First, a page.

Dying without a will means dying intestate
A will is meant to pass along your property and possessions to your beneficiaries when you’re dead, and if you die without a will there isn’t a clear plan for how your estate should be distributed. The probate court will determine who gets your belongings as well as who becomes the legal guardian of your minor children.
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Even if the court ends up choosing the heirs you had wanted, your beneficiaries may have to deal with an elongated probate process, which can delay how long it takes for them to receive your money and assets. Dying without a will complicates things for everyone involved, but creating an estate plan and writing a will as part of it can make things easier for your loved ones when they're grieving.
Who gets what when you’re dead will be determined by the probate court if you don’t have a will.
Your spouse and surviving descendants, like children and grandchildren typically inherit if you die without a will.
Probate is the process of administering an estate, and it’s carried out by a personal representative who brings the will to court, files the applicable paperwork, and eventually distributes the assets to your beneficiaries. Executors and personal representatives are appointed in a will so if you die without one someone else must step up to act as administrator. Usually a spouse has priority.
In some cases, when the deceased leaves very few probate assets, the administrator may be able to transfer them by using a small estate affidavit and avoid formal probate.
When you die without a will or proper estate plan, your money, personal belongings, and assets, including your house, will become part of your probate estate. How the estate is distributed depends on intestacy law, wherein the court decides who your heirs are. Your spouse and surviving descendants are first in line to inherit, followed by your closest living relatives (your next of kin).
Dying without a will leaves your final wishes and desires regarding your estate open to interpretation. Loved ones won't know what you would’ve wanted, so you need a will to state your intentions and prevent potential arguments and even legal battles amongst your family members.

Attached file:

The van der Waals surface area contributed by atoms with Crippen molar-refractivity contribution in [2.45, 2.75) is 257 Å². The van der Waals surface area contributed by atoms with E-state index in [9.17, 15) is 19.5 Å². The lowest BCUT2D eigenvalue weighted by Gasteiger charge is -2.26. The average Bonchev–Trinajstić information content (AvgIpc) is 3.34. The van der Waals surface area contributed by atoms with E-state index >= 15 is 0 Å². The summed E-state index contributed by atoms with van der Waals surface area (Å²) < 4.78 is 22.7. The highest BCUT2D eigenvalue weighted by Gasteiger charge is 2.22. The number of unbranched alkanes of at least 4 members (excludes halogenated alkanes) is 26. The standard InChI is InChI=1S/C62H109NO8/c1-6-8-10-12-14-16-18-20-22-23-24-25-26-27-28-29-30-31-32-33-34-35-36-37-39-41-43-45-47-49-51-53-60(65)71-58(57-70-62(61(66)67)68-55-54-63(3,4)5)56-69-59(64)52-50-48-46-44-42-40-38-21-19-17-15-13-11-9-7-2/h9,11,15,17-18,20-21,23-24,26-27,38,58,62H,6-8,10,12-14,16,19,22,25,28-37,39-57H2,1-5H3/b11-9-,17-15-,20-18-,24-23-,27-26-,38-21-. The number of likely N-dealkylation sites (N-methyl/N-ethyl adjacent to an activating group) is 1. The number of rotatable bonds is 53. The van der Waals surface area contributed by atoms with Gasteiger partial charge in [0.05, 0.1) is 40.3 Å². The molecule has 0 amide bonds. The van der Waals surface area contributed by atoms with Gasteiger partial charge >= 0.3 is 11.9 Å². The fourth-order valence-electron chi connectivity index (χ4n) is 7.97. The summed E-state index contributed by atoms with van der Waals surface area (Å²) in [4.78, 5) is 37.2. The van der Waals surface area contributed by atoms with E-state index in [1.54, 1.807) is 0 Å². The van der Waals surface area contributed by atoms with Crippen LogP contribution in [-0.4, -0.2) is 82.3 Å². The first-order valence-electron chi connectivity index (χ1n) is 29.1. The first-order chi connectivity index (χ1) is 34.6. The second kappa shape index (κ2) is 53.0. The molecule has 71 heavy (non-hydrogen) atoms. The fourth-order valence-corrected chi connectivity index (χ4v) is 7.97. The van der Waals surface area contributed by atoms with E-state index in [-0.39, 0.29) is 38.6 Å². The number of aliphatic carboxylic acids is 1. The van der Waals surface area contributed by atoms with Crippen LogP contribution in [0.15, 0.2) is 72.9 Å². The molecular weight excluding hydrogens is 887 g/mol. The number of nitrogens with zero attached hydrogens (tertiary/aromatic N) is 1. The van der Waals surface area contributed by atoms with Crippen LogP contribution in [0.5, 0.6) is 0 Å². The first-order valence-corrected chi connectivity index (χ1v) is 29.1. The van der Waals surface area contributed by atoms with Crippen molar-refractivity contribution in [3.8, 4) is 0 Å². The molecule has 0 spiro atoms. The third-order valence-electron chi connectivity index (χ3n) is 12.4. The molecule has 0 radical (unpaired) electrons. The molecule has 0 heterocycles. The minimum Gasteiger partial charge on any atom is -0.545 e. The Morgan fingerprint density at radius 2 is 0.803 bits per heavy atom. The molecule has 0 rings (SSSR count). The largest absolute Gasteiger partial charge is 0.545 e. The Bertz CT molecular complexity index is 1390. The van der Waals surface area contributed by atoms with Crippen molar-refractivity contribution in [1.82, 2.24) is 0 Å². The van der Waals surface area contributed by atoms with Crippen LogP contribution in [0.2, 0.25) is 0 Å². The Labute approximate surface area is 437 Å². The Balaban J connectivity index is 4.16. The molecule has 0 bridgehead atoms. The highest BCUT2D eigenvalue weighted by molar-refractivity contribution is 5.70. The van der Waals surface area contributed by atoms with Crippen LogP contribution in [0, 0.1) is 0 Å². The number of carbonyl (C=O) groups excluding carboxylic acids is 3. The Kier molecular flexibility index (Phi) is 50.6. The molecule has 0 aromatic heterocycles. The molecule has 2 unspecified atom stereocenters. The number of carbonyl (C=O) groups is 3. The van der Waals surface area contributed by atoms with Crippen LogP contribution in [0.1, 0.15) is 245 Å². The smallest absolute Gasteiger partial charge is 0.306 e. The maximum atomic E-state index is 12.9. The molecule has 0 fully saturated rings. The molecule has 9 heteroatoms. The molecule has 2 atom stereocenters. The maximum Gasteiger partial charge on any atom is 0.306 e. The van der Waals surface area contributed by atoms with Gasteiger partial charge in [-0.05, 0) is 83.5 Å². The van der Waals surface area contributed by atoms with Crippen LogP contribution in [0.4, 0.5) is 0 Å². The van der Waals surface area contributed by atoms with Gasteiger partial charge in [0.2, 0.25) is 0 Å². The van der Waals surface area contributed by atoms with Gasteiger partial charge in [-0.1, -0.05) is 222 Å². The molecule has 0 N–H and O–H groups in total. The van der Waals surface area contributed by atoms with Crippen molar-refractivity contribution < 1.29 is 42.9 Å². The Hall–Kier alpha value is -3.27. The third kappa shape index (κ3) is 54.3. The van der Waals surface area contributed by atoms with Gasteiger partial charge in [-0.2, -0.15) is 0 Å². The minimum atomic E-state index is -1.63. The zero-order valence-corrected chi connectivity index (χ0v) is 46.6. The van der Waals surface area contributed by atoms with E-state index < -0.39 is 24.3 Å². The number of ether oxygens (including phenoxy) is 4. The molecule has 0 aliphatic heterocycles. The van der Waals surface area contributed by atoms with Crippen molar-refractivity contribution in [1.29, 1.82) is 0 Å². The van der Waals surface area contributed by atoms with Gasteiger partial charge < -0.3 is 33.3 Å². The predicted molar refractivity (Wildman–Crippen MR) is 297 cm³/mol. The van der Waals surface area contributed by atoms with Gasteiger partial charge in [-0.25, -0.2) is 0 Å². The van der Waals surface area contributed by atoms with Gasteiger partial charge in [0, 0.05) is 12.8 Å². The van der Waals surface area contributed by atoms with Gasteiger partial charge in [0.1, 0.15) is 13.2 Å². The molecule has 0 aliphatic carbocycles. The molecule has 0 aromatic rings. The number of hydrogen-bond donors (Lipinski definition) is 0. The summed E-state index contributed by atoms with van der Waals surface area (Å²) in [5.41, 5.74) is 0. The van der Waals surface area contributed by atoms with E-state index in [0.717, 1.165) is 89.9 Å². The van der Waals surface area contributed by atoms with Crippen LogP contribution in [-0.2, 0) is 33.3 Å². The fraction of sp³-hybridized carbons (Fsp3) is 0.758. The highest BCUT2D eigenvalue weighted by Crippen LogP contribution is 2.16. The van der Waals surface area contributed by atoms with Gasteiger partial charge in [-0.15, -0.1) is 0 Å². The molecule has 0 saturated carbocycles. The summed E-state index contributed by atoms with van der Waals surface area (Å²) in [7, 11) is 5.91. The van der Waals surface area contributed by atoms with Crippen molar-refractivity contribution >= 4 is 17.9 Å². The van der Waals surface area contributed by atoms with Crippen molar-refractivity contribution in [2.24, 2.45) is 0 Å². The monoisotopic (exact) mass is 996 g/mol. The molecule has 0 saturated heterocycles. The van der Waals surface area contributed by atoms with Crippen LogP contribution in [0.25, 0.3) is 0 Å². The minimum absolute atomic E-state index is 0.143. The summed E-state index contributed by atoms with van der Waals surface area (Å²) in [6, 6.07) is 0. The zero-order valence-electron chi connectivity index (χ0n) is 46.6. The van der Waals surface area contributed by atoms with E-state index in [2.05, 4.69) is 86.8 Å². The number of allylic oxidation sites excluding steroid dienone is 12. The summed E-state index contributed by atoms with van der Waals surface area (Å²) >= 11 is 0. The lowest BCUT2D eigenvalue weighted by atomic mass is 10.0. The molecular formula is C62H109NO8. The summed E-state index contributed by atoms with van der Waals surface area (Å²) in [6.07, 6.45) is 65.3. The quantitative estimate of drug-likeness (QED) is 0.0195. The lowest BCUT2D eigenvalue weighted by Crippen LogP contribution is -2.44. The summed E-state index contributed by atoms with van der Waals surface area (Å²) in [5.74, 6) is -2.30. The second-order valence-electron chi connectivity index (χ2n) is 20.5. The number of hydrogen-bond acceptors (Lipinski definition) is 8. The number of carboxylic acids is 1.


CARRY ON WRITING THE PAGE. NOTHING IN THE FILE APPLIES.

Here’s a brief rundown of the consequences of dying without a will in different scenarios.
If you're unmarried and survived by your parents, then they will typically inherit your estate. If there is no surviving parent, then your siblings may inherit your assets instead. A boyfriend or girlfriend will not inherit anything unless you are legally married to them.
In most cases, your surviving spouse will be entitled to at least some portion of your assets when you die without a will. They could inherit the entire estate, or may even have to split it with any children or living parents.
In community property states, any assets acquired after marriage are community property; everything else is separate property (owned by the individual spouses). Intestate laws dictate what happens to community property and separate property when one spouse dies without a will — usually the surviving spouse receives most, if not all, of the marital property, and at least some of the separate property.
Whether or not your domestic partner inherits your property when you die without a will depends on the state. Even when a registered domestic partner is entitled to certain rights, like health benefits, under state law, they may not have the right to inherit since they are technically not next of kin. Talk to an estate attorney if you have more questions.
As long as you designated a beneficiary, the following assets can be received by the person you name without any involvement from a probate court, even if you die without a will:
Assets owned in joint tenancy
Life insurance policies
Assets in a trust
A house with a transfer-on-death deed or life estate deed
Money in a POD or TOD account, like a bank account or retirement account
Assets with a named beneficiary should never be included in your will (though you should still make one) since they can be transferred independently from the probate process. You may also want to designate a secondary beneficiary in case your primary beneficiary is unavailable.
You can use a will to name a guardian for any minor child. If you die and there is no surviving spouse/parent, the court will appoint a guardian. Minor children who inherit may not be able to take full possession of an asset until they reach the age of the majority.
When a parent dies without a will, their children or grandchildren usually have a right to inherit. This includes a child from a previous marriage and adopted children, but not stepchildren, who only inherit during intestacy if they have been legally adopted.
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